"The contract was given to Cable Raincoat Company in 1942, and some 50,000 jackets were made," Weinshenker said.

The pilot name tag is the WWII single-line design featuring the their first and second initials and last name stamped into a strip of leather sewn on the left side of the jacket. Below it is a very faded and worn leather squadron patch. Time had not been kind to Martin’s, and the design was illegible. There are flecks of yellow, blue, and red paint in the leather circle.

Palmer Martin provided me with a black-and-white photograph of Captain Martin wearing the jacket. In the photo, he is in a military uniform. The patch was once some sort of anthropomorphized animal—I'm guessing a tiger based on what appear to be stripes—standing on its hind legs. The image is obscured by the lighting in the photograph. A man wearing a B-6 flight jacket is next to Martin, and they are standing beside an aircraft. Based on the aircraft in the background, it appears they are posed next to a North American T-6 Texan or the Navy variant, the SNJ trainer.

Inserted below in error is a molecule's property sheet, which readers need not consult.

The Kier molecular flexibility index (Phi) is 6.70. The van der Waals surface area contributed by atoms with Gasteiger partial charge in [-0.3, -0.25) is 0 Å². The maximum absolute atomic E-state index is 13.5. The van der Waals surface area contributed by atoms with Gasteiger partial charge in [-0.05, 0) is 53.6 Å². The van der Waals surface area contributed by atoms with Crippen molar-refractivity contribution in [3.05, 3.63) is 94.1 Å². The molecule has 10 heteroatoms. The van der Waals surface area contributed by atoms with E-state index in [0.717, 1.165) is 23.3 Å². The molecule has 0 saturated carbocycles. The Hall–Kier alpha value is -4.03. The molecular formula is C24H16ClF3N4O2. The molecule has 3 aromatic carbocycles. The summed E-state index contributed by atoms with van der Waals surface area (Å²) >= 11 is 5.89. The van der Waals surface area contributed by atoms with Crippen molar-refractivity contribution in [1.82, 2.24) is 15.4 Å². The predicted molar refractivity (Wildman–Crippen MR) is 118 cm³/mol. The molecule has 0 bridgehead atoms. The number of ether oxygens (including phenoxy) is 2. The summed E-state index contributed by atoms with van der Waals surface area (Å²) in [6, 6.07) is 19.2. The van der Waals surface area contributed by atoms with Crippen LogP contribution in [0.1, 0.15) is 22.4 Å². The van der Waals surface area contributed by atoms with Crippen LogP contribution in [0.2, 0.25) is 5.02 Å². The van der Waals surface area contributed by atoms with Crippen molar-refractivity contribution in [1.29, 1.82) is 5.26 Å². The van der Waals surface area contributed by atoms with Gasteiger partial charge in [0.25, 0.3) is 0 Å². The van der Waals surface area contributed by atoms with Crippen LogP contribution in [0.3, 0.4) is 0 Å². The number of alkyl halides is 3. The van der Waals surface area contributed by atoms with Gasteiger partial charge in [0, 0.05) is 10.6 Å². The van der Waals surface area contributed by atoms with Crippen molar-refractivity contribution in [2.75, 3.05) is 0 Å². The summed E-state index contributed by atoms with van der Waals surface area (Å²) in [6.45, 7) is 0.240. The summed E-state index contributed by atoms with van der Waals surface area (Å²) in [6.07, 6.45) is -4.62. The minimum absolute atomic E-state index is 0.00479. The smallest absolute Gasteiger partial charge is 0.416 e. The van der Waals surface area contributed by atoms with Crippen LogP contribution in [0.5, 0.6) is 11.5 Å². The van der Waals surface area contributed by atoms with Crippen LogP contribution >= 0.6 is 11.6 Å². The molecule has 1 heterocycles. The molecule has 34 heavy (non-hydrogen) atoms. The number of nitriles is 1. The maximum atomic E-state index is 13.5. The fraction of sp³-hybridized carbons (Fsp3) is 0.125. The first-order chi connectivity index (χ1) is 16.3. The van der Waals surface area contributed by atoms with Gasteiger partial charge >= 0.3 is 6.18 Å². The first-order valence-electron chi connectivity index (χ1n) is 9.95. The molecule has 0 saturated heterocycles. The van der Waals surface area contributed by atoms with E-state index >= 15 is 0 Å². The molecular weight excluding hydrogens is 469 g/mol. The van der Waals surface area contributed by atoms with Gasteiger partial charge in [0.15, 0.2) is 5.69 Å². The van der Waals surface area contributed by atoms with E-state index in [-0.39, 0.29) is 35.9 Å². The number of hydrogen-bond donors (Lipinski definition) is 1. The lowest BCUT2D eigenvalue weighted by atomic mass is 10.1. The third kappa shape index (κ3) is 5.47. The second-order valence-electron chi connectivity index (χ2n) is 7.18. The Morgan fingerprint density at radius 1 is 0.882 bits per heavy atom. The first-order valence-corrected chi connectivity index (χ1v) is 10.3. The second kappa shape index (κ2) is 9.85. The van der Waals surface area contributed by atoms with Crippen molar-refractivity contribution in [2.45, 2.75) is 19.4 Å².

I consulted with a friend who restores warbirds for living, who pointed out the "U" on the fuselage of the aircraft in the background. 

If the aircraft were indeed T-6s, that marking would indicate that the aircraft were based at Avenger Field in Sweetwater, Texas. Avenger Field was an Army Air Corps base and home of the Women Airforce Service Pilots (WASPs).